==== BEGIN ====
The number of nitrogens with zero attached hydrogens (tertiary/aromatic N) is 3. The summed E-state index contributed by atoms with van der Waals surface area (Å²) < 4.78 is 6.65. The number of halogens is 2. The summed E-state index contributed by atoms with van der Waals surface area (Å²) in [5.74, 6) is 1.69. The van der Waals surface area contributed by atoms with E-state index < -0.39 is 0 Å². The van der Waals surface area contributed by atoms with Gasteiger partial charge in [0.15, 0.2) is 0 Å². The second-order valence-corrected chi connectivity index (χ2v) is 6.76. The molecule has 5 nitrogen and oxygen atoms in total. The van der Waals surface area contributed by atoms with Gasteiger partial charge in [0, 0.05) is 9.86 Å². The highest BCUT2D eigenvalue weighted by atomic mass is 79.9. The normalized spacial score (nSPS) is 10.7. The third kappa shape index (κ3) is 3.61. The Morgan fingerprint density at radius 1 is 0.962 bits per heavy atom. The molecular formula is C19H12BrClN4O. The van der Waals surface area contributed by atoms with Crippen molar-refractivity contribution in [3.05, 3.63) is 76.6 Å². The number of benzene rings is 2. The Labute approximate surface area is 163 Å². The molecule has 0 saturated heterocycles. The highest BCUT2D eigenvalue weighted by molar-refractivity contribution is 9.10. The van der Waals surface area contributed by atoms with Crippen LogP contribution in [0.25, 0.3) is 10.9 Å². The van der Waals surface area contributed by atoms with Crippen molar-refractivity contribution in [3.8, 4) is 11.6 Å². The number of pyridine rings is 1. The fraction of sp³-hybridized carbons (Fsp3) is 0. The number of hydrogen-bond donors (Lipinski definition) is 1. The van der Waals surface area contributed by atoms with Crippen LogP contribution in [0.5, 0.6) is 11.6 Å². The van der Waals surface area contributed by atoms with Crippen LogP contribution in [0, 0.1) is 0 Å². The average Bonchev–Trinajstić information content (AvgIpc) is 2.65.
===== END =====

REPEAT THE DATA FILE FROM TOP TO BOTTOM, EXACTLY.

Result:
The number of nitrogens with zero attached hydrogens (tertiary/aromatic N) is 3. The summed E-state index contributed by atoms with van der Waals surface area (Å²) < 4.78 is 6.65. The number of halogens is 2. The summed E-state index contributed by atoms with van der Waals surface area (Å²) in [5.74, 6) is 1.69. The van der Waals surface area contributed by atoms with E-state index < -0.39 is 0 Å². The van der Waals surface area contributed by atoms with Gasteiger partial charge in [0.15, 0.2) is 0 Å². The second-order valence-corrected chi connectivity index (χ2v) is 6.76. The molecule has 5 nitrogen and oxygen atoms in total. The van der Waals surface area contributed by atoms with Gasteiger partial charge in [0, 0.05) is 9.86 Å². The highest BCUT2D eigenvalue weighted by atomic mass is 79.9. The normalized spacial score (nSPS) is 10.7. The third kappa shape index (κ3) is 3.61. The Morgan fingerprint density at radius 1 is 0.962 bits per heavy atom. The molecular formula is C19H12BrClN4O. The van der Waals surface area contributed by atoms with Crippen molar-refractivity contribution in [3.05, 3.63) is 76.6 Å². The number of benzene rings is 2. The Labute approximate surface area is 163 Å². The molecule has 0 saturated heterocycles. The highest BCUT2D eigenvalue weighted by molar-refractivity contribution is 9.10. The van der Waals surface area contributed by atoms with Crippen LogP contribution in [0.25, 0.3) is 10.9 Å². The van der Waals surface area contributed by atoms with Crippen molar-refractivity contribution in [3.8, 4) is 11.6 Å². The number of pyridine rings is 1. The fraction of sp³-hybridized carbons (Fsp3) is 0. The number of hydrogen-bond donors (Lipinski definition) is 1. The van der Waals surface area contributed by atoms with Crippen LogP contribution in [0.5, 0.6) is 11.6 Å². The van der Waals surface area contributed by atoms with Crippen LogP contribution in [0, 0.1) is 0 Å². The average Bonchev–Trinajstić information content (AvgIpc) is 2.65.